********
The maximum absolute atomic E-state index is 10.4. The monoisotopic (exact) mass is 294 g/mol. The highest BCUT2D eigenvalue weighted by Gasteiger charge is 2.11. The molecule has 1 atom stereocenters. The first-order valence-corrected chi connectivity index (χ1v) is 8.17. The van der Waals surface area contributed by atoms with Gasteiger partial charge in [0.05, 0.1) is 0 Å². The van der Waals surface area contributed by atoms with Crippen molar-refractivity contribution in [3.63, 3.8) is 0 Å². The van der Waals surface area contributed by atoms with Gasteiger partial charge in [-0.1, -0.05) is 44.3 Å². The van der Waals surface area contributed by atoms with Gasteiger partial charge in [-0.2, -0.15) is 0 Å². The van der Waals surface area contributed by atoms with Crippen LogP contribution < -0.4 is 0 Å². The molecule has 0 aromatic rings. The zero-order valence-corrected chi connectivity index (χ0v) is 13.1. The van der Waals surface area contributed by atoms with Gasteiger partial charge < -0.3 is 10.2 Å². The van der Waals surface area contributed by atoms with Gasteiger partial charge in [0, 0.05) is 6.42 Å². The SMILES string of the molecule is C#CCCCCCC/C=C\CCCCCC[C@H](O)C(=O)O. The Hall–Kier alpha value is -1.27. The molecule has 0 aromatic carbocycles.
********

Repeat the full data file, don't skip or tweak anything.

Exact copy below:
The maximum absolute atomic E-state index is 10.4. The monoisotopic (exact) mass is 294 g/mol. The highest BCUT2D eigenvalue weighted by Gasteiger charge is 2.11. The molecule has 1 atom stereocenters. The first-order valence-corrected chi connectivity index (χ1v) is 8.17. The van der Waals surface area contributed by atoms with Gasteiger partial charge in [0.05, 0.1) is 0 Å². The van der Waals surface area contributed by atoms with Crippen molar-refractivity contribution in [3.63, 3.8) is 0 Å². The van der Waals surface area contributed by atoms with Gasteiger partial charge in [-0.1, -0.05) is 44.3 Å². The van der Waals surface area contributed by atoms with Gasteiger partial charge in [-0.2, -0.15) is 0 Å². The van der Waals surface area contributed by atoms with Crippen LogP contribution < -0.4 is 0 Å². The molecule has 0 aromatic rings. The zero-order valence-corrected chi connectivity index (χ0v) is 13.1. The van der Waals surface area contributed by atoms with Gasteiger partial charge < -0.3 is 10.2 Å². The van der Waals surface area contributed by atoms with Gasteiger partial charge in [0, 0.05) is 6.42 Å². The SMILES string of the molecule is C#CCCCCCC/C=C\CCCCCC[C@H](O)C(=O)O. The Hall–Kier alpha value is -1.27. The molecule has 0 aromatic carbocycles.